richard maegraithIn a Festival line-up luminescent with musical wonders, I can unreservedly say the Andrew Gander Band was the highlight for me – and I am sure many there would agree. His five-piece group hit their jaw-dropping stride from the first note and ascended from there. I had already seen each of Gander’s sidemen in other Festival groups but playing with Gander seemed to push each of them into the deeper reaches of their own musical universe. Tenor player Richard Maegraith seemed particularly inspired, blowing hard into the white-hot areas of his horn’s capabilties. (My friend, CC – who knows about such things – said after one of Maegraith’s solos “I could see his aura and light flashing off him!”) Bassist Brett Hirst twinned with Gander through all of the music’s twists and turns almost preternaturally. Steve Barry would smartly sit out during guitarist Carl Morgan’s solos, allowing the drum-bass-guitar trio to stretch the harmonies and rhythms into new fluid shapes. The Gander originals such as ‘Retrograde’ (with one of those sizzling rock feels that Billy Cobham does so well) and the 5/4 roller coaster ride of ‘Prism’ were just eaten alive by the band, who also managed great takes on radically reshaped standards such as ‘Star Eyes’ and Dizzy’s ‘Con Alma’.

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ben hauptmann, zoe and the buttercups

Where to go from there? Thankfully the Sunday program offered sweet soul relief in the form of Festival Guest Roger Manins and the original lineup of his soul-jazz champions, Hip Flask. To a packed 505, Manins’ testifying tenor led the quintet through ‘Bang’, ‘Big Sis’, ‘John Scon’ and others from their Jazzgroove catalogue. Against the indigo-blue Hammond of Stu Hunter, Adam Ponting’s peppery shards of piano dissonance put Hip Flask in their own category without losing any soul-jazz juice. The intro to ‘Blues for Adam Ponting’ moved in and out of harmonic focus until Manins brought us back to the planet with some real deep earth. (Manins was also one of the drollest bandleaders of the Festival, his tongue popping almost through his cheek at times during his stage announcements…)

By now saturated to the brim with music and fine 505 merlot, I took one last rolling stroll down Chalmers Street, climbing the stairs to the Gaelic to bid the Festival adieu with Zoe Hauptmann and her Buttercups. The six piece snapped my jaded mind awake with their patented country-soul stomp and Tele-blaster Aaron Flower’s always-exhilarating chicken-pickin’. Watching Ms Hauptmann leading her Buttercups up there, a question swam into my mind: Where were all the women musicians at the 4th Summer Festival? Ok, there was Zoe H and new bassist Hannah James (yes, Elana Stone too, but I am not counting vocalists in this equation) – that’s two out of an awful lot of male musicians. This is not a polemic point, nor is the question rhetoric; it is an honest query. The Con and other institutions turn out many many women musicians, musicians who have graduated alongside their male contemporaries, women musicians who are out there any night of the week paying as many gig dues as the guys. So why, when you get to the highest levels of jazz in this country – such as the annual Jazzgroove Festival – are women so insignificantly spoken for?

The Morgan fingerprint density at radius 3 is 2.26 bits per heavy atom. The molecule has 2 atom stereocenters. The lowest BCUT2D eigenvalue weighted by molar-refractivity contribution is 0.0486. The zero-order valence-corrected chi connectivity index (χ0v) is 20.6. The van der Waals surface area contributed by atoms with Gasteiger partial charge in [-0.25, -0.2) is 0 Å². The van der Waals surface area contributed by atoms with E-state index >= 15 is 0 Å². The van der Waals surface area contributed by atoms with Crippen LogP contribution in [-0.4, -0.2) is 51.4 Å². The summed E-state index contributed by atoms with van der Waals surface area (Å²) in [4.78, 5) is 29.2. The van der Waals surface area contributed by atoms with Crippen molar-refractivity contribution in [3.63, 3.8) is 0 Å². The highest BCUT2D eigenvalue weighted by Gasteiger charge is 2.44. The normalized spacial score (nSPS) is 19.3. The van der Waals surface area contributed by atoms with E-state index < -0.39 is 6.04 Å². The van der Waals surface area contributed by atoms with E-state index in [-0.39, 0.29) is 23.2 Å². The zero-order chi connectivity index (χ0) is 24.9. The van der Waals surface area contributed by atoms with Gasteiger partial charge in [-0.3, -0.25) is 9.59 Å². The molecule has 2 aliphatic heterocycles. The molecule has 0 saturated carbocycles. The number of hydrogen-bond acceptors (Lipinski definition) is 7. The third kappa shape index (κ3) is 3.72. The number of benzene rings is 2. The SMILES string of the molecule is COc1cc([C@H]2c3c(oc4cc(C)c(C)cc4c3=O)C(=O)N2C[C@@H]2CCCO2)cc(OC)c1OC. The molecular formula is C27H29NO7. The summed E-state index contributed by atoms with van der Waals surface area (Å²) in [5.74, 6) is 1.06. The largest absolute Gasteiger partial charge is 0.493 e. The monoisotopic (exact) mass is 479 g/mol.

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In his Sunday night wrap-up speech, Jazzgroove President (and Buttercup trombonist) John Hibbard admitted that this year’s Summer Festival almost didn’t happen. The committee had sat around Matt McMahon’s dining table and voted on going through with it or not. It was that dire. After four days of wonderfully attended gigs by our best and brightest – and some performances that seriously deserve to pass into myth and legend – it is hard to believe that meeting ever took place. But positive energy ruled that day – the vote was to go ahead – and that same positive energy ruled the 4th Jazzgroove  Summer Festival.

And thank God, Miles and Duke that it did.

The Jazzgroove website is here.

Published January 2103 on australianjazz.net 

At the very end of the liner-note thank-yous of his new LP Mantown, Northern Beaches singer Luke Escombe adds the names of Keith Richards and the Rev. Gary Davis. If he hadn’t thanked them, I would have – the music here takes so much snake-hipped groove from the former and more than a little pulpit-shakin’ drama from the latter.

And did I call Escombe a mere ‘singer’? He describes himself as a ‘musician, comedian, MC, pimp, chronic illness ambassador and “Sydney’s sexiest man voice”’. I stand corrected.

After spending most of 2009 at home on his couch recovering from a serious chronic illness, Escombe returned with two live EPs in Chronic Illness and Live in the Studio. His renewed style of music mixed funk, pop, comedy and hip-hop into something called “Flip flop”.

His “flip flop” musical comedy show “Chronic” played at the Melbourne International Comedy Festival in April 2011, with The Melbourne Herald Sun describing him as “a stick insect dressed like a pimp”.

Are we expected to take all this (or Luke Escombe himself) seriously?

Yes, and no. I was won over from the first song ‘I Drop Tha Bomb’ and the immortal couplet “Bad dog drop tha bomb on the lawn/The word bomb means dog turd in this song”. Those more grown-up might also enjoy the song’s menacing Peter Gunn groove and the muscle of Escombe’s band on Mantown, The Corporation.

The Corporation is Aaron Flower on guitar, Kevin Hailey on bass and Jamie Cameron on drums – jazz heavy hitters to a man, yet they rock-and-soul as if they were bred for it. Flower is well known as a jaw-dropping player with progressive country leanings and he particularly sizzles throughout – providing slithering Motown whispers on ‘iMan’, Telecaster sparkle on ‘Confidence’ and blues howls throughout.

Heavy friends such as Hammond go-to guy Lachy Doley and singer Chris E Thomas help round out Escombe’s clean and direct self-production. With the almost obscene amount of talent lying around the studio he wisely has not let anything get in the way of the songs.

As it should be – they are such strong, idiosyncratic songs: Escombe’s heavy-lidded, sometimes blues-barked delivery reminds me of the late Warren Zevon’s sardonic baritone. Like Zevon’s rendering of his own left-of-centre lyrics, Escombe’s often hilarious and bizarre word-images are sung by him with great drama and, yes, a wink.

Another fun line from ‘I Drop Tha Bomb’ says “There’s a sign on the wall for all to see/It says WE TAKE JOKES SERIOUSLY”. Luke Escombe and The Corporation take these jokes and songs very seriously indeed and have produced a cracker.

Luke Escombe’s website is here.

Published September 2012 on theorangepress.net